'Beetle Queen Conquers Tokyo' documents Japan's fascination with insects.
Argot Pictures/Myriad Productions
How could I resist reviewing a movie called "Beetle Queen Conquers Tokyo"? No, it's not a "Godzilla"-style sci-fi film. It's something far stranger – a poetic documentary about the Japanese fascination with bugs. The director, Jessica Oreck, is a first-time filmmaker and longtime animal keeper at the American Museum of Natural History in New York. She knows her horned beetles and dragonflies, which I dare say is more than can be said for most filmmakers.
Except for the occasional stilted voice-over narration, spoken by a Japanese woman in tones soothing enough to lull you into beddy-bye, "Beetle Queen" is blessedly free of bioethnological cant. Watching this film, I never felt as though I was going to be graded afterward. Oreck's lack of experience as a filmmaker turns out to be a plus. She approaches her subject in a intuitively haphazard manner, and if this sometimes results in digressions going nowhere, her nowheres are still more interesting than most directors' somewheres. (She visually contrasts, for example, pedestrians' multicolored umbrellas with beetles' protective shells.)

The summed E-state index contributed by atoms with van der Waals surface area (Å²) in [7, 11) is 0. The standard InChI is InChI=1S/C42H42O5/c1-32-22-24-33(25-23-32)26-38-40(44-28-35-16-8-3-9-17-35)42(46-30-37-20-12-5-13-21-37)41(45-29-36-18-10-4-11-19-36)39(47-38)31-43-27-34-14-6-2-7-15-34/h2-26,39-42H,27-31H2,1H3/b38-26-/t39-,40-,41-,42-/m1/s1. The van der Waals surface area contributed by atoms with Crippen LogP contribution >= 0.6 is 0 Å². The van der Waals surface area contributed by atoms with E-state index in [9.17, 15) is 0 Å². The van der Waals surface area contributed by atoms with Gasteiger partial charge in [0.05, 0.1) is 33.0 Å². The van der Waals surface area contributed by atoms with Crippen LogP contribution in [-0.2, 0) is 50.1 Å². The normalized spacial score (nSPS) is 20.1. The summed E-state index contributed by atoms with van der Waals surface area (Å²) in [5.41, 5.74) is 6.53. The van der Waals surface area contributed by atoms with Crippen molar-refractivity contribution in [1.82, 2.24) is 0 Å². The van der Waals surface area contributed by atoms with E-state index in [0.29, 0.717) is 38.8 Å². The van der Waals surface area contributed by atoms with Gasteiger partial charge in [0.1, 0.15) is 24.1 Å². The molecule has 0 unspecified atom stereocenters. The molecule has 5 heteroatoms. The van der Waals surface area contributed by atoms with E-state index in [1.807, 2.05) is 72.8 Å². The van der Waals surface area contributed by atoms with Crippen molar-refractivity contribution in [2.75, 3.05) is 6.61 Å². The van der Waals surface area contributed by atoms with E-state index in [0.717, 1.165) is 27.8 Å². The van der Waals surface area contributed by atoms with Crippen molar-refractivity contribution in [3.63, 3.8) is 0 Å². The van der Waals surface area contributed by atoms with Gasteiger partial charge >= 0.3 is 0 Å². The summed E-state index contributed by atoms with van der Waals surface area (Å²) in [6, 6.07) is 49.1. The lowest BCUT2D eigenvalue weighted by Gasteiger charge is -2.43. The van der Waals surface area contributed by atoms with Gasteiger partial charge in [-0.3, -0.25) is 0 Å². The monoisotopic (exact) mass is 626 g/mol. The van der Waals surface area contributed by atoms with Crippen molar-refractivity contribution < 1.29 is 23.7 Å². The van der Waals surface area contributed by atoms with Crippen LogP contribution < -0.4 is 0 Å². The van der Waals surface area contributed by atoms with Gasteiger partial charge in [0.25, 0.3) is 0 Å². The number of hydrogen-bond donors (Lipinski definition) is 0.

The Japanese love affair with insects takes many forms, but most of them are, by Western standards, exotic. To Oreck's credit, she doesn't attempt to play down the exoticism by pretending to go native. She shows us how insects, popular house pets, are routinely sold live in vending machines, department stores, and street fairs. We go on bug hunts in the countryside – prize beetles can sometimes sell for as much as $90,000. In one especially magical scene, we watch families mass outdoors at night to watch fireflies.